Portrait of C. P. Miller with headline: "THE FIRST MARTYR. Whom the American Protective Association is Called Upon to Mourn, Is Buried in Lural Hill Cemetery, and Is Escorted by One Thousand Members. The Community Believes Mayor Miller, of South Omaha, Was Murdered, and the Verdict of the Coroner's Jury Will Not Alter the Case in the Least. ROMANISTS PARTIALLY SATISFIED."

Though it looked like a suicide, an organization called the American Protective Association was convinced that the death of South Omaha’s mayor was a Catholic plot. The APA’s weekly Omaha newspaper, The American, spread unfounded rumors and tried to discredit local “Romanist” officials.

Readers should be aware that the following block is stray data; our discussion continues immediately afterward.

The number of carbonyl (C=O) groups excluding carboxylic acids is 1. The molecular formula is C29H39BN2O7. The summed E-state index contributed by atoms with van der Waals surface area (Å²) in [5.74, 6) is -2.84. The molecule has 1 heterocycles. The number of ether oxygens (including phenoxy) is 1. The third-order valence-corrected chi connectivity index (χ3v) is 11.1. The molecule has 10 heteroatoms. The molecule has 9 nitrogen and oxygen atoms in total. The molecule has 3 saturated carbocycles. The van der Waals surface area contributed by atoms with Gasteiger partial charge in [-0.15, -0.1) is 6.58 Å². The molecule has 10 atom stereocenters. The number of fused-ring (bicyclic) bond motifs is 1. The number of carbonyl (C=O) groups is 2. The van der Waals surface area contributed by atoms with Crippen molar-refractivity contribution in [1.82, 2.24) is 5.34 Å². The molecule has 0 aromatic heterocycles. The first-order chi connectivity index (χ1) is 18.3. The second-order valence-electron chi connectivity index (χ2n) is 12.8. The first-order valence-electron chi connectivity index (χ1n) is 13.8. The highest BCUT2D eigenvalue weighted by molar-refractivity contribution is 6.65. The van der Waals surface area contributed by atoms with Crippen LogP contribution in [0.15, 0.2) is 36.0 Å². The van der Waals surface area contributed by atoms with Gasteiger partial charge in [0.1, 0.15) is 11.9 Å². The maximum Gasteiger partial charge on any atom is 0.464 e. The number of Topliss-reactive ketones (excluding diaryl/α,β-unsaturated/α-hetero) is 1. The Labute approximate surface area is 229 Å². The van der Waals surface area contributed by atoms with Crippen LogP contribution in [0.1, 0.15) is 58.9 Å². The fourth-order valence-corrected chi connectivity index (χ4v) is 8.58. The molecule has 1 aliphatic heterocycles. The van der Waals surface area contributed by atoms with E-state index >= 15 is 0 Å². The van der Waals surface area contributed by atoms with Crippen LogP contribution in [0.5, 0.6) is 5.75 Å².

Mother and five children, 1920s

Ten percent of Nebraskans are Latino, part of a statewide community that is more than a century old. At first it was specifically a Mexican and Mexican-American community. The Spring 2019 issue of Nebraska History tells the story of the early decades.

Today is National Holocaust Remembrance Day. While the Holocaust might seem many decades and thousands of miles from 2016 Nebraska, we preserve objects and memories so people in the present will not forget the horror and injustice of the past. This is the story of a coat and the families who wore it, saved it, buried it, cleaned it, wore it again, and, most importantly, preserved and documented it.

Become a History Nebraska Member Today

Learn More